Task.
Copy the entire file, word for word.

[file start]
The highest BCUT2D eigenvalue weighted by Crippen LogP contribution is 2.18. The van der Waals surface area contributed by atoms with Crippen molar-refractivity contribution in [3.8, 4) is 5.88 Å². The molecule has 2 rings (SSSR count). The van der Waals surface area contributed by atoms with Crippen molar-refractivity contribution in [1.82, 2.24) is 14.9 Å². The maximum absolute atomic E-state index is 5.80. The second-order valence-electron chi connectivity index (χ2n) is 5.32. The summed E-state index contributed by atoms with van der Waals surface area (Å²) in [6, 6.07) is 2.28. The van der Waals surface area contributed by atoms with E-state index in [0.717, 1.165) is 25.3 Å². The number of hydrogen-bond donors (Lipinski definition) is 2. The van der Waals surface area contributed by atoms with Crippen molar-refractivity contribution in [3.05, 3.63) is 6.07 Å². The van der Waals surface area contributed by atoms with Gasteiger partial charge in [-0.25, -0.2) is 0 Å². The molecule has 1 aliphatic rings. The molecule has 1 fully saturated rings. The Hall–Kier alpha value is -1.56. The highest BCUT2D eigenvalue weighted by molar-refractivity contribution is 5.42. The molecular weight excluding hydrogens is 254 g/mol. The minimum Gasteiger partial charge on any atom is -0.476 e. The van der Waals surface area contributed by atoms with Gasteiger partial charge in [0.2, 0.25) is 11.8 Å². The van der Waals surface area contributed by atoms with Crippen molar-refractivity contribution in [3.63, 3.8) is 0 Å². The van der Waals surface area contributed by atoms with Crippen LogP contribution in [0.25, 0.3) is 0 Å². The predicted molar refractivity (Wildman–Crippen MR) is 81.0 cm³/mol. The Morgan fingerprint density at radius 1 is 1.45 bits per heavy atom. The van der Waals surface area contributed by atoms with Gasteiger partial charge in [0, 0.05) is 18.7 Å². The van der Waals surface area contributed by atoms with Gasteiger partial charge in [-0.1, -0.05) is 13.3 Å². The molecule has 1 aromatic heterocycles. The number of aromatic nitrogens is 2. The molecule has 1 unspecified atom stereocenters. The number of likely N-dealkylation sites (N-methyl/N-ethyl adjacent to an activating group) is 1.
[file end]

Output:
The highest BCUT2D eigenvalue weighted by Crippen LogP contribution is 2.18. The van der Waals surface area contributed by atoms with Crippen molar-refractivity contribution in [3.8, 4) is 5.88 Å². The molecule has 2 rings (SSSR count). The van der Waals surface area contributed by atoms with Crippen molar-refractivity contribution in [1.82, 2.24) is 14.9 Å². The maximum absolute atomic E-state index is 5.80. The second-order valence-electron chi connectivity index (χ2n) is 5.32. The summed E-state index contributed by atoms with van der Waals surface area (Å²) in [6, 6.07) is 2.28. The van der Waals surface area contributed by atoms with E-state index in [0.717, 1.165) is 25.3 Å². The number of hydrogen-bond donors (Lipinski definition) is 2. The van der Waals surface area contributed by atoms with Crippen molar-refractivity contribution in [3.05, 3.63) is 6.07 Å². The van der Waals surface area contributed by atoms with Gasteiger partial charge in [-0.25, -0.2) is 0 Å². The molecule has 1 aliphatic rings. The molecule has 1 fully saturated rings. The Hall–Kier alpha value is -1.56. The highest BCUT2D eigenvalue weighted by molar-refractivity contribution is 5.42. The molecular weight excluding hydrogens is 254 g/mol. The minimum Gasteiger partial charge on any atom is -0.476 e. The van der Waals surface area contributed by atoms with Gasteiger partial charge in [0.2, 0.25) is 11.8 Å². The van der Waals surface area contributed by atoms with Crippen molar-refractivity contribution in [3.63, 3.8) is 0 Å². The van der Waals surface area contributed by atoms with Crippen LogP contribution in [0.25, 0.3) is 0 Å². The predicted molar refractivity (Wildman–Crippen MR) is 81.0 cm³/mol. The Morgan fingerprint density at radius 1 is 1.45 bits per heavy atom. The van der Waals surface area contributed by atoms with Gasteiger partial charge in [0, 0.05) is 18.7 Å². The van der Waals surface area contributed by atoms with Gasteiger partial charge in [-0.1, -0.05) is 13.3 Å². The molecule has 1 aromatic heterocycles. The number of aromatic nitrogens is 2. The molecule has 1 unspecified atom stereocenters. The number of likely N-dealkylation sites (N-methyl/N-ethyl adjacent to an activating group) is 1.